Works by Pierre Soulages at Sotheby's
Pierre Soulages Biography
Nonagenarian Pierre Soulages is known for his outrenoir paintings, meaning “beyond black”, as much of his artistic practice has focused on deep black as color and anticolor. While his influences include prehistoric and Romanesque images, he has explained that he wishes to access layers of the human condition through color that is primal, urgent, and stripped of connotations. He is considered one of the leading figures of post-war European abstraction.
Born in 1919 in Aveyron, Soulages began his career after World War II. He turned to the automatism, thick impasto, and focus on artistic processes of the Abstract Expressionists, but developed his own unique style and approach to production. By relying on black as a conveyer of meaning through thick layers or scraped passages, Soulages evokes the birth of life out of darkness, the nature of the human soul, and the materiality of the physical paint on the canvas. He often hangs his works in the center of rooms or exhibition spaces, explaining that he prefers paintings as “walls rather than windows.” The textural quality of his paintings links him to the traditions of French Modern artists as well as the work of his contemporaries in Europe and the United States.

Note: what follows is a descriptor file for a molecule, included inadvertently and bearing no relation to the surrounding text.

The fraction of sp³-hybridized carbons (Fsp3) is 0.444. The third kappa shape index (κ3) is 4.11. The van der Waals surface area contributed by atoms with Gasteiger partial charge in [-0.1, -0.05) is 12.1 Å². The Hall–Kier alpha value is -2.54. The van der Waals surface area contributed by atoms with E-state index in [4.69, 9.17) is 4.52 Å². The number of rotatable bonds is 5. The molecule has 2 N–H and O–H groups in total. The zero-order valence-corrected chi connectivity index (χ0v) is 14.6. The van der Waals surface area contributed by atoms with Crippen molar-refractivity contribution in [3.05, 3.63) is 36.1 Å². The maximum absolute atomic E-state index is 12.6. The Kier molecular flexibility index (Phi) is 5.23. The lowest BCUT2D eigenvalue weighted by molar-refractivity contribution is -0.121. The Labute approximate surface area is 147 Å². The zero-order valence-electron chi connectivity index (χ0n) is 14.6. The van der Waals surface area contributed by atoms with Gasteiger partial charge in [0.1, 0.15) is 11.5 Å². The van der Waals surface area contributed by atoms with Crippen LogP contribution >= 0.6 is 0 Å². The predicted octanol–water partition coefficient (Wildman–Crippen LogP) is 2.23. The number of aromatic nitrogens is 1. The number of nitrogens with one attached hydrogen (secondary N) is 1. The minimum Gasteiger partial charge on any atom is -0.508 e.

Soulages has exhibited since the 1940s, in solo shows, retrospectives, and major museum exhibitions around the world. He was the first contemporary artist to exhibit at the Hermitage Museum in Saint Petersburg in 2001. In 2014, former French president François Hollande referred to Soulages as the “world’s greatest living artist.” In 2015 he received the Legion d’Honneur, and in 1992 the Praemium Imperiale Prize for Painting from the Japan Art Association in Tokyo. His works consistently sell for record prices; Peinture, 14 Avril 1962 sold for $6.9 million, and Peinture, 21 Novembre 1959 sold for $6.7 million at Sotheby’s. His works are included in the Museum of Modern Art, the Guggenheim, the Phillips Collection, the Art Institute of Chicago, the Tate Gallery, and many other major international collections. He lives and works between Sète and Paris, France.